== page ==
Chief Inspector of Hospitals recommends University Hospitals of Morecambe Bay NHS Foundation Trust placed into special measures

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A HOSPITAL trust should be placed into special measures, the health watchdog has said.

England’s Chief Inspector of Hospitals, Professor Sir Mike Richards, has recommended that University Hospitals of Morecambe Bay NHS Foundation Trust should be placed into special measures.

The trust has been rated as inadequate following an inspection in February under the new inspection regime introduced by the Care Quality Commission to provide a much more detailed picture of care in hospitals than ever before.

Inspectors acknowledged that care in some services, such as maternity and A&E, had improved since previous inspections, but in other areas despite previous concerns being raised by CQC, care had still not been addressed effectively.

Overall, the inspectors conclude that the quality of care provided by Furness General Hospital at Barrow in Furness and the Royal Lancaster Infirmary both required improvement, while the Westmorland General Hospital overall was providing a good service.

Inspectors found that the trust lacked a clear vision for its staff. There were three distinct cultures across the hospital sites. The lack of clarity about the trust’s future left staff feeling disengaged and remote from the executive team and the board.

The Care Quality Commission has identified seven areas where the trust must improve:

•Staffing levels and skill mix in all clinical areas must be appropriate for the level of care provided.

•The trust must continue to actively recruit medical and specialist staff in areas where there are identified shortfalls.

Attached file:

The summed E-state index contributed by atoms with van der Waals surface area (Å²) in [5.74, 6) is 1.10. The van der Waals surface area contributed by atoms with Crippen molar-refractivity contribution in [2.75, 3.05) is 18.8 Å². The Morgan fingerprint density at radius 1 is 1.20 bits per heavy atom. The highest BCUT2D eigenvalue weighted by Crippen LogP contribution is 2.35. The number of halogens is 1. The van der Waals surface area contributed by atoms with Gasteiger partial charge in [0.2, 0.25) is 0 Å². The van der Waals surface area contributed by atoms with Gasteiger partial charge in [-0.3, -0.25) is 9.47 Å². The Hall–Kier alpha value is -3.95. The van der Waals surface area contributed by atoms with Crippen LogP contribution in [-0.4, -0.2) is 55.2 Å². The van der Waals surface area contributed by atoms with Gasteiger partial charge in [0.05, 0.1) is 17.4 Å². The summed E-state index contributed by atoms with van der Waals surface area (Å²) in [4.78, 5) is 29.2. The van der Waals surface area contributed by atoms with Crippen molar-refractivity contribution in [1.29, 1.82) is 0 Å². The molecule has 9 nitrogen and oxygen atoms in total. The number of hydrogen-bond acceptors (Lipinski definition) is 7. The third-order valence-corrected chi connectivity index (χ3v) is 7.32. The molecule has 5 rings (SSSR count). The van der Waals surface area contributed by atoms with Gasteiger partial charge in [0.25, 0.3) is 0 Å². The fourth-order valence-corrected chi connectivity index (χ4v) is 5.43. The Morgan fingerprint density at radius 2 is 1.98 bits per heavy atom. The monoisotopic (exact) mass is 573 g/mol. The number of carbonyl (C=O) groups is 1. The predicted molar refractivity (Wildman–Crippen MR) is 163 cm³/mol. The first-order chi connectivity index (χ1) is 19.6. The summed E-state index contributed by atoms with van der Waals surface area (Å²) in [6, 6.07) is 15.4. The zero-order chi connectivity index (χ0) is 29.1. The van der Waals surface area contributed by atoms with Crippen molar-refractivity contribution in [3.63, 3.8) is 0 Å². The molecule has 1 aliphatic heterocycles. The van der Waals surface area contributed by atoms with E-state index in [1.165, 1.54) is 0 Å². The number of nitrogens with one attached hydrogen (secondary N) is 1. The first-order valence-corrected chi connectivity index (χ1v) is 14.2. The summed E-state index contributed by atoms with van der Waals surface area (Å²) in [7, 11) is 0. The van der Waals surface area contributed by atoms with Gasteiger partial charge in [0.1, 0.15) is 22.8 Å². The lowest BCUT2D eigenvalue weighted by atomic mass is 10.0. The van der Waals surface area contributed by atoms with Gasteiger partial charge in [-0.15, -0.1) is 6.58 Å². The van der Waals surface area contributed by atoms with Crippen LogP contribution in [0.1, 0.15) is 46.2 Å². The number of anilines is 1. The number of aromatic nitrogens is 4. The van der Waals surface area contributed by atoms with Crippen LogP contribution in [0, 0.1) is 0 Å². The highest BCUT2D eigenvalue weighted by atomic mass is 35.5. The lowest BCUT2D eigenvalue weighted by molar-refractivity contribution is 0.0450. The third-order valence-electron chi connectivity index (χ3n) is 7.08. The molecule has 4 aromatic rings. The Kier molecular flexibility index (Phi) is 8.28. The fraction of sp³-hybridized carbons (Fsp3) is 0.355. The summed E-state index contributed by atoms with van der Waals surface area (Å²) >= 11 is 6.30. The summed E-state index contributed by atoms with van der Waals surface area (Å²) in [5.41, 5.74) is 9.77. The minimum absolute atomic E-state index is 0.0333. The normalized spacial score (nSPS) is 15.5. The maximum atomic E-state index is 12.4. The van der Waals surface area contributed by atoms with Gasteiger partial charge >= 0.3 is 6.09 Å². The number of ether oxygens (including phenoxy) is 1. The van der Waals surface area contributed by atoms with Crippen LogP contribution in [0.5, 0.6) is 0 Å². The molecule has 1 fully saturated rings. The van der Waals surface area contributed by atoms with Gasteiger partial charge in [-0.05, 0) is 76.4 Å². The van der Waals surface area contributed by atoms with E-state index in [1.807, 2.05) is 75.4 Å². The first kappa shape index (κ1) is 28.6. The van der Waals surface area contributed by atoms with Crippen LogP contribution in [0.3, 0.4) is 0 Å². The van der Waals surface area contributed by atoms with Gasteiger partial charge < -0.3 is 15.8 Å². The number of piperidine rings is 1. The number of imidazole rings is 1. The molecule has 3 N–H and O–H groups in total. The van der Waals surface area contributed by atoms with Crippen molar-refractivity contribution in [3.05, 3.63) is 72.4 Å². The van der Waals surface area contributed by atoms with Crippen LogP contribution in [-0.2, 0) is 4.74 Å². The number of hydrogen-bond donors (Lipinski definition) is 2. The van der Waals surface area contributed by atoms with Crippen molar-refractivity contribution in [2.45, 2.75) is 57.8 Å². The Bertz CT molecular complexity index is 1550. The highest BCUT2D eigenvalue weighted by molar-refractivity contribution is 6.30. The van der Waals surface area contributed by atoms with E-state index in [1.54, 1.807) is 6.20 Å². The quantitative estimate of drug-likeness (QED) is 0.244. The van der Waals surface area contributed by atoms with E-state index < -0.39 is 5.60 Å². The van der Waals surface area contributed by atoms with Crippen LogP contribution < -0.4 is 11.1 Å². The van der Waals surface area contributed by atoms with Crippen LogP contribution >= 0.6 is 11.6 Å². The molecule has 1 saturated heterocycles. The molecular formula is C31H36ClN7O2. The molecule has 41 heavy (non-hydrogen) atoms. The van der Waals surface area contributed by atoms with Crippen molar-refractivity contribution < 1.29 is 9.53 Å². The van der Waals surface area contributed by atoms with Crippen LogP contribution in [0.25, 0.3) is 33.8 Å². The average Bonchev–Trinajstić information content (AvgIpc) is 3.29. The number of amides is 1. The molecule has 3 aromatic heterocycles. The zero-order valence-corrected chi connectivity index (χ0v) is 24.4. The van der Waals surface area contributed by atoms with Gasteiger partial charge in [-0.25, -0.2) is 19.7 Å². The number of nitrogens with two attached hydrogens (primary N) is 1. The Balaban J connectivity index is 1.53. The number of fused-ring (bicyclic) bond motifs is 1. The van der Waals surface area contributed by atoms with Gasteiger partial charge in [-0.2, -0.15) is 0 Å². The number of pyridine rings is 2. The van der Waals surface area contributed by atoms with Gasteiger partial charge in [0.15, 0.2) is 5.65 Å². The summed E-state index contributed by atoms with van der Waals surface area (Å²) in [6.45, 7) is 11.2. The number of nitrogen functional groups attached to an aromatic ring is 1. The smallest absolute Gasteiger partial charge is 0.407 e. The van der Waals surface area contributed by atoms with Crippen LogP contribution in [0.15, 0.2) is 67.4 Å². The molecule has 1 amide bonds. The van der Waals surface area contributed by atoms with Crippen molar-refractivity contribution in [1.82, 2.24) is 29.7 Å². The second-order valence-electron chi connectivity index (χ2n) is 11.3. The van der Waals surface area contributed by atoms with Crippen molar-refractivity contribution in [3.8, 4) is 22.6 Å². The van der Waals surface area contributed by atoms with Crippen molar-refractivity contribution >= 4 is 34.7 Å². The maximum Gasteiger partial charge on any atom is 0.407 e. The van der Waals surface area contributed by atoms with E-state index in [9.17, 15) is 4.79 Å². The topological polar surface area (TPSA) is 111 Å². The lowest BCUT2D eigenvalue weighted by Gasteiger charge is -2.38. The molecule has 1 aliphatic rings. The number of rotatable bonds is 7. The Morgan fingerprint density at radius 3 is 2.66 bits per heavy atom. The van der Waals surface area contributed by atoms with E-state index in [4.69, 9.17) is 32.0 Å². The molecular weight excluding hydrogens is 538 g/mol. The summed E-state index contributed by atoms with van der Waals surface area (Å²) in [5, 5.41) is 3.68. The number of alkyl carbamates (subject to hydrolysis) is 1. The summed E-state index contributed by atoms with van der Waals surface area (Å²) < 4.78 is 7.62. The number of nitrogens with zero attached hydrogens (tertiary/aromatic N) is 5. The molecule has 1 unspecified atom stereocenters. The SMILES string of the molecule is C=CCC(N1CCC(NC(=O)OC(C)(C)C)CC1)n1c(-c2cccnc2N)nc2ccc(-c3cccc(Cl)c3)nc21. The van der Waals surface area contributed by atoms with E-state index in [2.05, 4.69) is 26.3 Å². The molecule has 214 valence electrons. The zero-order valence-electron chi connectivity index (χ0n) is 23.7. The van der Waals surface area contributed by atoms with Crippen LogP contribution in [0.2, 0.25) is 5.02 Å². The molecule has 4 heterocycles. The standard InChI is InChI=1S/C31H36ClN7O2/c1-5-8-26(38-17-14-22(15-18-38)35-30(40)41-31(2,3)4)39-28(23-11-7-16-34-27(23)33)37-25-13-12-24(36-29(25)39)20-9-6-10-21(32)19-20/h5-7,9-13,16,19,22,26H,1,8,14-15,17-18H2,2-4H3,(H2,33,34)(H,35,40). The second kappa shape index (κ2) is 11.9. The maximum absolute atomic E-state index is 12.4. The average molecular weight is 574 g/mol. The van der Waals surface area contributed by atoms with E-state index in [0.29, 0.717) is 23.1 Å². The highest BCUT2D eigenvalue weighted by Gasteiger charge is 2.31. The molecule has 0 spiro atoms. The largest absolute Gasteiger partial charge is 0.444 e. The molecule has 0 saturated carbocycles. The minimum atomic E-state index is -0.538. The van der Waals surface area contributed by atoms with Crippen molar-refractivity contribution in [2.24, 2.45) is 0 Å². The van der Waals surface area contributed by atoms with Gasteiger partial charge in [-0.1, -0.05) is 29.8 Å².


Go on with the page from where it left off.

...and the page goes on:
•Nurses’ records on the medical wards must improve.

•All staff must be aware of their responsibilities to both report incidents and implement remedial action and learning as a result.

•The trust must ensure that appropriate action is taken in response to local audits where poor practice is identified.

•Accurate and timely performance information must be used to monitor and improve performance in all clinical areas.

•Performance information must be consistently and systematically collected and collated in order to support service improvement.

The Chief Inspector of Hospitals, Professor Sir Mike Richards, said: “There is a long history of concern with the quality of service provided by University Hospitals of Morecambe bay NHS Foundation Trust – so it is disappointing to report that a number of the issues that have been identified in the past remain unresolved.

“I do not believe that the trust is likely to resolve its challenges without external support. This is why I am recommending that the trust is placed in to special measures. I am looking to Monitor and the other organisations responsible for healthcare in the area to work together to support improvement.

“Despite the reorganisation of the trust’s clinical services - we have found a lack of clarity about the trust’s plans for the future that has left the staff feeling disengaged and remote from the executive team.

“I note that last year the trust made some progress in recruiting more staff - but the overall recruitment of nurses and doctors remains a fundamental concern, with too much reliance on temporary staff in a number of wards and departments.

“While many patients we met told us of good and compassionate care from committed and professional staff, it was clear that in medicine staff shortages meant care was not always provided at a good standard

Our review of patient safety incidents has shown how similar themes are repeated, and we found the trust’s own local audits identifying issues that were not then used to secure improvement or manage risks. The trust and partner agencies will be developing an action plan to address the identified shortfalls and my inspectors will return to the trust to follow up on improvements in due course.”

An inspection team which included doctors, nurses, and hospital managers, trained members of the public, CQC inspectors and analysts spent three days at Furness General Hospital, Royal Lancaster Hospital and Westmorland General Hospital in February. They examined the care provided in accident and emergency, medical care (including older people’s care), surgery, intensive/critical care, maternity and family planning, children’s care, end of life care and outpatients. Inspectors also visited Royal Lancaster Infirmary and Furness General Hospital out of hours unannounced.